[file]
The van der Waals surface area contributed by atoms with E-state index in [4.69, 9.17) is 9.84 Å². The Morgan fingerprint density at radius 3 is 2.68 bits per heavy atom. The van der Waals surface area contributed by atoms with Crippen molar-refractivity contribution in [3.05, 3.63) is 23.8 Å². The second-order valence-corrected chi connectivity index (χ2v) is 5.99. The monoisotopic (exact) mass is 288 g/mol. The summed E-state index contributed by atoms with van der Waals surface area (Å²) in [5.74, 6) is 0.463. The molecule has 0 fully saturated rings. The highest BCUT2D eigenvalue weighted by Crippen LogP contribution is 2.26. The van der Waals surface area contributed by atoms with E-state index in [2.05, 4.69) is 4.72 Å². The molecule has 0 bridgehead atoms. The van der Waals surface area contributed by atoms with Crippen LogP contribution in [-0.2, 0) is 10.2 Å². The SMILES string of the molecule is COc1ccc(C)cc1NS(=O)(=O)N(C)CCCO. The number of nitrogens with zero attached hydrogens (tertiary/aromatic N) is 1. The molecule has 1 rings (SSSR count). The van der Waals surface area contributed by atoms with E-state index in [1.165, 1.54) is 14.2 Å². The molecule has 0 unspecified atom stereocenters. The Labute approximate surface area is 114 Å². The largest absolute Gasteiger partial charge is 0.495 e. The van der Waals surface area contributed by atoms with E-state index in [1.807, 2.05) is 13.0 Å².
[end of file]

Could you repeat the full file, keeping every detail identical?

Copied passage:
The van der Waals surface area contributed by atoms with E-state index in [4.69, 9.17) is 9.84 Å². The Morgan fingerprint density at radius 3 is 2.68 bits per heavy atom. The van der Waals surface area contributed by atoms with Crippen molar-refractivity contribution in [3.05, 3.63) is 23.8 Å². The second-order valence-corrected chi connectivity index (χ2v) is 5.99. The monoisotopic (exact) mass is 288 g/mol. The summed E-state index contributed by atoms with van der Waals surface area (Å²) in [5.74, 6) is 0.463. The molecule has 0 fully saturated rings. The highest BCUT2D eigenvalue weighted by Crippen LogP contribution is 2.26. The van der Waals surface area contributed by atoms with E-state index in [2.05, 4.69) is 4.72 Å². The molecule has 0 bridgehead atoms. The van der Waals surface area contributed by atoms with Crippen LogP contribution in [-0.2, 0) is 10.2 Å². The SMILES string of the molecule is COc1ccc(C)cc1NS(=O)(=O)N(C)CCCO. The number of nitrogens with zero attached hydrogens (tertiary/aromatic N) is 1. The molecule has 1 rings (SSSR count). The van der Waals surface area contributed by atoms with E-state index in [1.165, 1.54) is 14.2 Å². The molecule has 0 unspecified atom stereocenters. The Labute approximate surface area is 114 Å². The largest absolute Gasteiger partial charge is 0.495 e. The van der Waals surface area contributed by atoms with E-state index in [1.807, 2.05) is 13.0 Å².